Turning Left in Aberdeen

February 25, 2017

The problem with going off to Aberdeen to talk about cycling and listen to the stories of way more adventurous cyclists than me, is that it then seems a bit feeble to have almost reached the end of February and not even managed my one modest adventuring ambition for the month. But fortunately Back on my Bike & I had a spare* morning before our train home, and we both had bikes, so, although her idea of an adventure is also much more adventurous than mine (frankly, everyone’s idea of an adventure is more adventurous than mine) she humoured me in my suggestion that we do a little routefinding of our own today.

start of the Deeside way

Without an Ordnance Survey map, we chose a route that only we could manage to get lost on – the Deeside way (despite the sign, turning left did not get you to Peterculter…).

Deeside way

That slight hiccup aside, it was all very pleasant, and the weather was kind.

blue skies

It’s rare to see other modes asked to dismount …

I’m beginning to gain the erroneous impression that it’s always sunny in Aberdeen. Don’t disillusion me.

ex station building

The only fly in the ointment was that nobody had turned one of the many little stations still dotted along the route into a cafe serving coffee and cake. Honestly, what were they thinking?

sign about the end of the Deeside wayAlso the end of the path seems to be being turned into the Aberdeen bypass, so we never did reach Peterculter, wherever or whatever Peterculter is. We could have followed the diversion, but by this time the lack of coffee shops was beginning to tell so we headed back for the station where Aberdeen almost passed the ‘can Sally and Suzanne navigate its cycle routes by following the signs’ test – foiled only by the fact that the cycle route to the station meant going through a door into the multi storey car park. I’ve seen all sorts of barriers on cycle routes before, but a door is a new one on me (apart from the lift to the Tay Bridge, I suppose).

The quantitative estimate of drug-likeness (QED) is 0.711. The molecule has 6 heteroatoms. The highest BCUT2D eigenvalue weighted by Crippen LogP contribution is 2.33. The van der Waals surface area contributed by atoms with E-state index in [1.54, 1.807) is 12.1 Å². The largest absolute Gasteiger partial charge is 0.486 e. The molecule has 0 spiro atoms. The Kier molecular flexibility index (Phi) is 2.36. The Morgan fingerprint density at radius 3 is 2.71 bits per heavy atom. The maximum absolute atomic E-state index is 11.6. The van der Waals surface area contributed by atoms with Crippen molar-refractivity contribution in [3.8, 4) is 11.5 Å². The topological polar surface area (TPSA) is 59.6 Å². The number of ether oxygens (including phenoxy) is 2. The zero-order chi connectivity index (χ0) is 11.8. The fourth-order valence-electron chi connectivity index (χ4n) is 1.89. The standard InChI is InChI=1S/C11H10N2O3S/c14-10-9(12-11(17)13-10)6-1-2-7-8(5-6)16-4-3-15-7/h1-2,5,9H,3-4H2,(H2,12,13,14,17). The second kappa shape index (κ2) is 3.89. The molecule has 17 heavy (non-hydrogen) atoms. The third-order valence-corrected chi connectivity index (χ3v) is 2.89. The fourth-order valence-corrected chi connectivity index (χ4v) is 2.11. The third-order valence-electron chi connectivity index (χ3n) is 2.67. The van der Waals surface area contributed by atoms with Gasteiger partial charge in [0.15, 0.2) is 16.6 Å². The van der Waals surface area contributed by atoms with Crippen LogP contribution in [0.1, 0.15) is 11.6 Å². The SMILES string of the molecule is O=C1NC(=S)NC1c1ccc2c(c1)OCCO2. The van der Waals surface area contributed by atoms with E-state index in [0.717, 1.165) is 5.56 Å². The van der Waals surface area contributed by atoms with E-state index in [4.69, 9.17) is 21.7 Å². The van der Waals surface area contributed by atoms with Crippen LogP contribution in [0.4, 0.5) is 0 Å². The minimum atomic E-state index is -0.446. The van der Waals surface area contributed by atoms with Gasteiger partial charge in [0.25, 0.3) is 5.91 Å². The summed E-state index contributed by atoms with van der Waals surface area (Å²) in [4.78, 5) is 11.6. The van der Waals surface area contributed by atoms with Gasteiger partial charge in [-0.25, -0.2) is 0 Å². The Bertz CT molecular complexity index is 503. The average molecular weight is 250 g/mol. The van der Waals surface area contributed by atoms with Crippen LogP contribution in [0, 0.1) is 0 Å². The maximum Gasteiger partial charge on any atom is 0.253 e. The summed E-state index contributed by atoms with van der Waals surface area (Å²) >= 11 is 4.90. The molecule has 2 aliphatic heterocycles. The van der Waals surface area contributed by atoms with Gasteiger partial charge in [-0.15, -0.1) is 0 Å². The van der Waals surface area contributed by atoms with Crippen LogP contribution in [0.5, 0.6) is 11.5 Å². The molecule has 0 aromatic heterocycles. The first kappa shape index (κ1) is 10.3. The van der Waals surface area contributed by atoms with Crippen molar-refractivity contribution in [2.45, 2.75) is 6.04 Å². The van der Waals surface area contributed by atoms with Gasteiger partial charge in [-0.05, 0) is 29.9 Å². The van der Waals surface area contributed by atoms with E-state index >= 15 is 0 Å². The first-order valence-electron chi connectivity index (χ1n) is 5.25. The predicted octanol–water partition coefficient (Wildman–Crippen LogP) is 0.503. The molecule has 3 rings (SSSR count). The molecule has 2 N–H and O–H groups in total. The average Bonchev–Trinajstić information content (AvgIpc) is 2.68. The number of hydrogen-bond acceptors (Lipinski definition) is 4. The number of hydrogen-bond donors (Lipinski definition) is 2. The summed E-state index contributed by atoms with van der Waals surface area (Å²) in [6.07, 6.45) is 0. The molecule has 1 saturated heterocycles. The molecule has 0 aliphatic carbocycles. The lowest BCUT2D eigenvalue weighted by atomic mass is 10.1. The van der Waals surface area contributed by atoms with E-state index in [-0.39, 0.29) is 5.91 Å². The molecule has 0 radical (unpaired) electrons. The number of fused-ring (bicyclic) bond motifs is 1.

bucket of coffee

You know your coffee is large when it requires both hands to lift it…

After extensively recaffienating (yes, I know, Costa; we would have visited a lovely independent coffee shop had one obligingly presented itself along the way but it didn’t) it was time to get back on the train

bikes on the train

And ignore some of the loveliest views from a train window as we caught up with all the things we should have been doing instead of gadding about on our bikes.

view from the train

So that’s January and February done – just got to find time and pick a route for March…

* As in there were a billion things we could both productively be doing instead but we had examined our schedules and our consciences and decided that as long as we both worked solidly 24 hours a day for the next two months, we could spare a couple of hours to go for a bike ride.


Time and Motion

February 23, 2017

So I’m gadding about again tomorrow, back to Aberdeen to talk about the Women’s Cycle Forum  so naturally I was still writing my presentation at the last minute. Well, I say writing, but my tactic with giving presentations is to throw together a lot of slides with images that illustrate what I want to say, and then stand in front of them and just wing it, because I’ve spent way too many hours of my life listening to a man in a suit reading his Powerpoint slides to us. It generally makes for an amusing,* if occasionally a bit random, presentation but it does take forever to create the slides, as I worked out this evening

pie_chart
Anyway, if you want to find out whether I ever did track down that image of a princess doll in a ball dress on a toy bike with a cup holder** that I thought was a celebration of cycle chic and everyone else on Twitter thought was the worst case of pinking it and shrinking it they’d seen in ages, then get yourselves along to Aberdeen to hear from a couple of awesome cycling women, and me.